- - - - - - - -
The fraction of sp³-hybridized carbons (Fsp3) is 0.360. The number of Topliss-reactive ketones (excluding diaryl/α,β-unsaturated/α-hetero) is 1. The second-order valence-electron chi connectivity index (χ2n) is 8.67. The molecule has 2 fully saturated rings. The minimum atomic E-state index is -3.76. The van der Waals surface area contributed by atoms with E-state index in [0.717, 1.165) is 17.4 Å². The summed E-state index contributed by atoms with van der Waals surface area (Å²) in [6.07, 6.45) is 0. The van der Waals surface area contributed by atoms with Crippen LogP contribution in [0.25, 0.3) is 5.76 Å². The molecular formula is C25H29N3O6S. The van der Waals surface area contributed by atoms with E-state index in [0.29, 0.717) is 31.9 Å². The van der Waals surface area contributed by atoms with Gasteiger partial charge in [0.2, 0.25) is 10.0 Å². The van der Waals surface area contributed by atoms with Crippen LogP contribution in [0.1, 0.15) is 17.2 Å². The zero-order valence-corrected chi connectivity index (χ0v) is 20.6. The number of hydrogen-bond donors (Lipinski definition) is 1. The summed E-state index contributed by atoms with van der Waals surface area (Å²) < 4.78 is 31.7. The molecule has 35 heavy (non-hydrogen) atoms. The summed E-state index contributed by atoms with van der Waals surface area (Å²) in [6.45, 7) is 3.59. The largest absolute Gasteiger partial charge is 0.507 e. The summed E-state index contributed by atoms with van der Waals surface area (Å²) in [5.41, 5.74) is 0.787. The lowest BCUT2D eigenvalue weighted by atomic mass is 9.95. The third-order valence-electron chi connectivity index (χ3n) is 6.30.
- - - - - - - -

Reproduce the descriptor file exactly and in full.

The fraction of sp³-hybridized carbons (Fsp3) is 0.360. The number of Topliss-reactive ketones (excluding diaryl/α,β-unsaturated/α-hetero) is 1. The second-order valence-electron chi connectivity index (χ2n) is 8.67. The molecule has 2 fully saturated rings. The minimum atomic E-state index is -3.76. The van der Waals surface area contributed by atoms with E-state index in [0.717, 1.165) is 17.4 Å². The summed E-state index contributed by atoms with van der Waals surface area (Å²) in [6.07, 6.45) is 0. The van der Waals surface area contributed by atoms with Crippen LogP contribution in [0.25, 0.3) is 5.76 Å². The molecular formula is C25H29N3O6S. The van der Waals surface area contributed by atoms with E-state index in [0.29, 0.717) is 31.9 Å². The van der Waals surface area contributed by atoms with Gasteiger partial charge in [0.2, 0.25) is 10.0 Å². The van der Waals surface area contributed by atoms with Crippen LogP contribution in [0.1, 0.15) is 17.2 Å². The zero-order valence-corrected chi connectivity index (χ0v) is 20.6. The number of hydrogen-bond donors (Lipinski definition) is 1. The summed E-state index contributed by atoms with van der Waals surface area (Å²) < 4.78 is 31.7. The molecule has 35 heavy (non-hydrogen) atoms. The summed E-state index contributed by atoms with van der Waals surface area (Å²) in [6.45, 7) is 3.59. The largest absolute Gasteiger partial charge is 0.507 e. The summed E-state index contributed by atoms with van der Waals surface area (Å²) in [5.41, 5.74) is 0.787. The lowest BCUT2D eigenvalue weighted by atomic mass is 9.95. The third-order valence-electron chi connectivity index (χ3n) is 6.30.